Saturday, December 10, 2011

How I Got Here

I have had several people ask me about the mechanics of me getting to the point of submitting my first manuscript to a publisher. So I thought I would take some time to discuss some of things I have done. I apologize in advance for a long post.

1. Finish a Novel

Surprisingly, I found a lot of places that offered this advice: don't send out queries until your novel is finished. Publishers and Agents don't want something that will be ready in six months to a year. They want something that is complete now.

For me this was actually the hardest step. Because of my lack of a writing schedule - it took me ten years to write Shadowed Stones. Most of the writing actually took place over the course of a year or two. Once it was finished though - I still had trouble letting go. It is hard for me to call something "finished" unless it is "perfect."

2. Choose Your Route

In several posts I chronicled much of my route to publication. As part of that I made the personal decision to go with Traditional Publication rather than Self Publication. This is not to say that I will not self publish in the future - it is just that I want to try for traditional publication first. Here are some of my reasons:

1. Experience - learning what it takes to get your novel out their to publishers.
2. Professional Feedback - my theory is if all the professionals hate my work - I probably would not cut it as a self published author.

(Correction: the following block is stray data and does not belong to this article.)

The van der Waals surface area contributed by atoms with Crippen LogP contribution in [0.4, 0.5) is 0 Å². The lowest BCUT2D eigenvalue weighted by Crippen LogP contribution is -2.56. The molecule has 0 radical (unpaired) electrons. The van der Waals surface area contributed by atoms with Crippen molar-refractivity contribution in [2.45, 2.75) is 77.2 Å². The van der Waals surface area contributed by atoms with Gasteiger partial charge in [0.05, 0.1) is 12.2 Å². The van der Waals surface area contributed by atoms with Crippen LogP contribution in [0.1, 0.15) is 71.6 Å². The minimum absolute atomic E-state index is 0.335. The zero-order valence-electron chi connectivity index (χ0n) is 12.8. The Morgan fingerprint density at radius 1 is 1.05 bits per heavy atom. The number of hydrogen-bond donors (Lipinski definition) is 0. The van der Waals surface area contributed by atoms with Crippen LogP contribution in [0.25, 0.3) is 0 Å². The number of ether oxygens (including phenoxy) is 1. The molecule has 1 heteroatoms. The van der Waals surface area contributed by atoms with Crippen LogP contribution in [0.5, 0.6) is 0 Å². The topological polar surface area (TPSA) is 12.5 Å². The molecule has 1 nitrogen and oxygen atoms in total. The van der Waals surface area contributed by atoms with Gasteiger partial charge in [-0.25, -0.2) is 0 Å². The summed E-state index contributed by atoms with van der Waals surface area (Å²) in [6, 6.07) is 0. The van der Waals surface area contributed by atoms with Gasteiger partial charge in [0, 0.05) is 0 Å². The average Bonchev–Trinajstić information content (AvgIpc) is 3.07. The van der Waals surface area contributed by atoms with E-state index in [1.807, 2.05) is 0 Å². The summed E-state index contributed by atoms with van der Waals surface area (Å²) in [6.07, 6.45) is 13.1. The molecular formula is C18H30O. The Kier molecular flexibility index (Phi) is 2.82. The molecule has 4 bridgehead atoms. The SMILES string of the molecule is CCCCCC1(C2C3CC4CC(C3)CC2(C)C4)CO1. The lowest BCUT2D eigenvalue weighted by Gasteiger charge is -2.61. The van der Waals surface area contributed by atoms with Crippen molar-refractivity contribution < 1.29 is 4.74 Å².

3. Fulfilling a Dream - this was big for me. For some reason I did not feel the dream would be complete without at least trying traditional publication.

3. To Agent or not to Agent

Since I decided to go with Traditional Publication - I then had to decide if I would seek an agent first or submit straight to publishers first. I decided to strike out on my own without an agent.

Not all publishers will accept unagented submissions. You can find out if they do through their website, or through a listing such as The Writer's Market. Most big publishers want you to have an agent. But I did find several publishers that accept unagented submissions.

My reasons for choosing to go without an agent right now are much the same as my reasons for choosing Traditional Publication. But more than that - in some of the books I have read about the craft, and in other research I have done, I found that it is not necessarily crucial that you have an agent. However, I do plan to switch to looking for an agent if submitting to publishers does not get me anywhere.

4. Research

There are two kinds of research that I did. First I research publishing in general. Some of the gotchas - best practices - and so on. Basically I wanted to know more about the process of submitting and what I could expect.

But the more important research is market research. I found the publishers that I plan to submit to from the following sources:

1. I looked at the top sellers, and books that were coming out or had been recently released in my genre. I took note of all the publishers of these books. Then I did a google search for each publisher.